The version with the article has been losing ground to the version without the article for the past forty years. Corpus data has the version with the article coming in at 37% as common as the version without the article since 1990. So both are still quite common, but the balance has changed.
Let’s start by looking at this ngram chart, in which we compare three versions without the article plotted in cool colors with the corresponding versions with the article plotted in warm colors:
You can see that initially, warm-color versions with the article dwarfed the cool-color versions without the article. In fact, a hundred years ago written sources show the with-article to without-article ratio was 7:1. The article was very gradually dropped over the twentieth century, and in the twenty-first century the cool-color versions without the article are now around twice as common as the one with the article.
Looking at 2012 data, these work out this way:
|in first grade
|in third grade
|in sixth grade
|in second grade
|in fourth grade
|in fifth grade
|in the third grade
|in the first grade
|in the sixth grade
|in the fifth grade
|in the fourth grade
|in the second grade
If you look at the Corpus of Contemporary American English (COCA), which has a lot more spoken sources than Google Books does, you see the same broad trends since 1990. This varies a bit depending on which grade you’re looking at. Here is the ratio and percentage of each of the first six grades with versus without in COCA:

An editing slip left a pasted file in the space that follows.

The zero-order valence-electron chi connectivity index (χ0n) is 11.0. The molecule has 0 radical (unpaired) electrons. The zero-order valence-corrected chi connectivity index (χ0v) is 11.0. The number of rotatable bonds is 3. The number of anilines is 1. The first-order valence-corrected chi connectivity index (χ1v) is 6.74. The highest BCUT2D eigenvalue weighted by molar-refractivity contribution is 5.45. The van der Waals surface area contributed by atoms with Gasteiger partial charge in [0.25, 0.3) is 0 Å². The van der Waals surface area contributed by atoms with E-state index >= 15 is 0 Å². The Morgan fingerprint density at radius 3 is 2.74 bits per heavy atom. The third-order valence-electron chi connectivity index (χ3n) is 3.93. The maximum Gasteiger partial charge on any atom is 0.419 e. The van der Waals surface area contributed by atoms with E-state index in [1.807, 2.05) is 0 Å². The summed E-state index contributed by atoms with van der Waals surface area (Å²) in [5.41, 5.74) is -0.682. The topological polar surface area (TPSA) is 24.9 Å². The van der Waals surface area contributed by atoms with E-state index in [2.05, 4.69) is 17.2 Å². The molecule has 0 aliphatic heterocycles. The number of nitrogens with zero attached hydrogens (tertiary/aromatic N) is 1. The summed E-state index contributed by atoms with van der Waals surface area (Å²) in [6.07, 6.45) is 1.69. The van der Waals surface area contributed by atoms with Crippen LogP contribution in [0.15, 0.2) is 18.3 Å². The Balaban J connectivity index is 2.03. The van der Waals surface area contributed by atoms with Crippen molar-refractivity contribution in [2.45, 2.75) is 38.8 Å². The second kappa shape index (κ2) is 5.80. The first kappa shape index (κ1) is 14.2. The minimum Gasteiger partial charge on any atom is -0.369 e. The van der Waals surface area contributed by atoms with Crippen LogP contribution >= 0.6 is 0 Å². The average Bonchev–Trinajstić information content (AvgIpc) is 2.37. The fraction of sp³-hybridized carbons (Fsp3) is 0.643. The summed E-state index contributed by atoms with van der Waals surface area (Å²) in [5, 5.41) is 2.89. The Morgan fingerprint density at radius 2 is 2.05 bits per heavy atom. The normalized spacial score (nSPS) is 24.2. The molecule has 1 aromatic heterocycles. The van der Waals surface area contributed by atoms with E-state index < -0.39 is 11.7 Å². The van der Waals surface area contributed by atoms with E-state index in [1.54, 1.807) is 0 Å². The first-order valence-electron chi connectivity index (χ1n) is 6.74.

If you look at the COCA results in context, if feels like academic writing might be more apt to use the article and dialogue less likely to do so, but that's not a rigorous conclusion, just a feeling I got through looking at these data. The longer version might be a little wordier or more formal looking back at it, but neither seems wrong. I would rarely use the article myself, but now and then I might.
You do have to be careful of attributive uses of things like first grade or second grade, because now what drives the use of the definite article is completely different. For example:
- in fifth grade students overall
- in the fifth grade students we interviewed
- in the fifth grade classroom
However, attributive uses like these occur much less frequently than non-attributive uses, so they do not throw the calculations off very much at all.